Except for Nigeria, a regular appearance at the World Cup tournament, and Senegal who will make their second ever appearance and first in 15 years, the North African teams took over the rest of the spots.
Egypt completed a comeback to the most important stage in world football in 28 years, Morocco after 20 and Tunisia after 12. Together with Saudi Arabia, who also qualified for the first since 2006, the four Arab national teams will make Russia 2018 the most 'Arab World Cup' ever.
FIFA's top-ranked team in Asia – Iran – also a regular participant in World Cups - will be there too. That means a record five teams from the Middle East & North Africa will take part in the world's biggest football festival.
Out of the blue
The Moroccan success did not come out of the blue. Morocco is slowly, but explosively, becoming the new power in African football. After years of staying behind in World Cup qualifiers and Africa Cup of Nations tournaments, it seems that things are progressing in the right direction for the Maghrebiens.
Over the past two years, Morocco worked to improve their image in the African arena of sports and politics - and did it well. Following mutual disagreements with the former Confederation Futbol Africain (CAF) president, Issa Hayatou, Morocco backed Madagascar's Ahmad Ahmad for the CAF presidency. When Ahmad won, Morocco started to invest in the game.
By GDP, Morocco is the fifth largest economy in Africa and is already participating in the West African community, ECOWAS, while also making large scale investments in the region.
A week ago the whole world saw Wydad Casablanca win the African Champions League. Few are aware of the hard work the club's president, Said Naciri, put in for the club. Wydad is becoming the first Moroccan mega-side, connecting local football with the wider Moroccan diaspora – descendents of those who immigrated to Europe few decades ago.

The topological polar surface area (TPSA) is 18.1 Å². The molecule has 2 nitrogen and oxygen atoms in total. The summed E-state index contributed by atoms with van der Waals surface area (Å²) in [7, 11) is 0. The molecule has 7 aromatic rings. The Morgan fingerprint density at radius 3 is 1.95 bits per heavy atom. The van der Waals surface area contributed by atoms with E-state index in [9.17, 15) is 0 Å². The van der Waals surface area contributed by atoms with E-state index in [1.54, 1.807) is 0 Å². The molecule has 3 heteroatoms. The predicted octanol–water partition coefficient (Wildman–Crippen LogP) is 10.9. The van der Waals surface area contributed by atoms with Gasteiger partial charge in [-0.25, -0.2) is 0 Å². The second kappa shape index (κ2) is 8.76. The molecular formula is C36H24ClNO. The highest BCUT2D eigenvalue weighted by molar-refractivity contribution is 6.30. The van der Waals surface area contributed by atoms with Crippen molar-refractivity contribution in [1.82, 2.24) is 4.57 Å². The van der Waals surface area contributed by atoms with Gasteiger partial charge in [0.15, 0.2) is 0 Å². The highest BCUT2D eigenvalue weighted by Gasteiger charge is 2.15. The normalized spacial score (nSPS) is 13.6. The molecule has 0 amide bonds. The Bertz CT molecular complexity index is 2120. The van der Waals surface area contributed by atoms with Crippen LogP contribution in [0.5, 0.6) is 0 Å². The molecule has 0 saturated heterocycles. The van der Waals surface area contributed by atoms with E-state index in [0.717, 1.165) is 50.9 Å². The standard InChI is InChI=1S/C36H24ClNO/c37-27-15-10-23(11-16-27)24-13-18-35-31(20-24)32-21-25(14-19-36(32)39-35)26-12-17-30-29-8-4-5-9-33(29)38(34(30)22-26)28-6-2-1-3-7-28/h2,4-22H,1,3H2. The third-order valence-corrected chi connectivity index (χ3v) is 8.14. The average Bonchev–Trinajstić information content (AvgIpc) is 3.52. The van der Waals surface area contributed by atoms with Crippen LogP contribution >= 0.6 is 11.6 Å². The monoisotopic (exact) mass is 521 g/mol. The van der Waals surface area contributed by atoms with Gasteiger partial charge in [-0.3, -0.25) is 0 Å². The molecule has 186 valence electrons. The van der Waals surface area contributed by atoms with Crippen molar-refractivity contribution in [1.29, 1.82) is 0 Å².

Moroccan footballers born in Holland, Belgium, France or Germany are now playing in the country's leading club. Wydad is defining this new sense of Moroccan pride - celebrated on Saturday night after the World Cup qualifiers in Casablanca, but also in Amsterdam and Paris.
Morocco will also host the Championship of African Nations next year, and together with Herve Renard as a coach, who won twice the AFCON with Zambia and the Ivory Coast, it seems like the nation is on the right direction on everything football.
The Moroccan boom is part of a wider phenomenon across North Africa. Tunisia will also join the World Cup via a quiet, stable route and things are looking good for the team, thanks to a quality front three in Whabi Khazri, Youssouf Msakni and Taha Khenissi.
In Egypt, Mohammad Salah and his gang managed to gather a great squad and in Saudi Arabia the quality never ends. Taking Syria's journey towards the competition and you'll get the best generation of Arab international football in years.
The reasons behind the success
Well, many will not draw a straight line between the countries across the region, but they will tell the story of one of the most unstable areas in the world. Each country has its own story and football journey.
Nowadays, when the Middle Eastern peoples are suffering from uncertainty & insecurity, football is filling the gap and reviving national and communal feelings from Africa to Iran.
Football in our region is always telling a story. There are many motivators - the true passion of the masses for the Game and the repective rulers that have to satisfy them. It could also simply be a result of investments made by an aspiring rich fan that aims to reach higher goals.
Whatever the reason, the ball is there. Middle Eastern football is flourishing and will prevail in June 2018.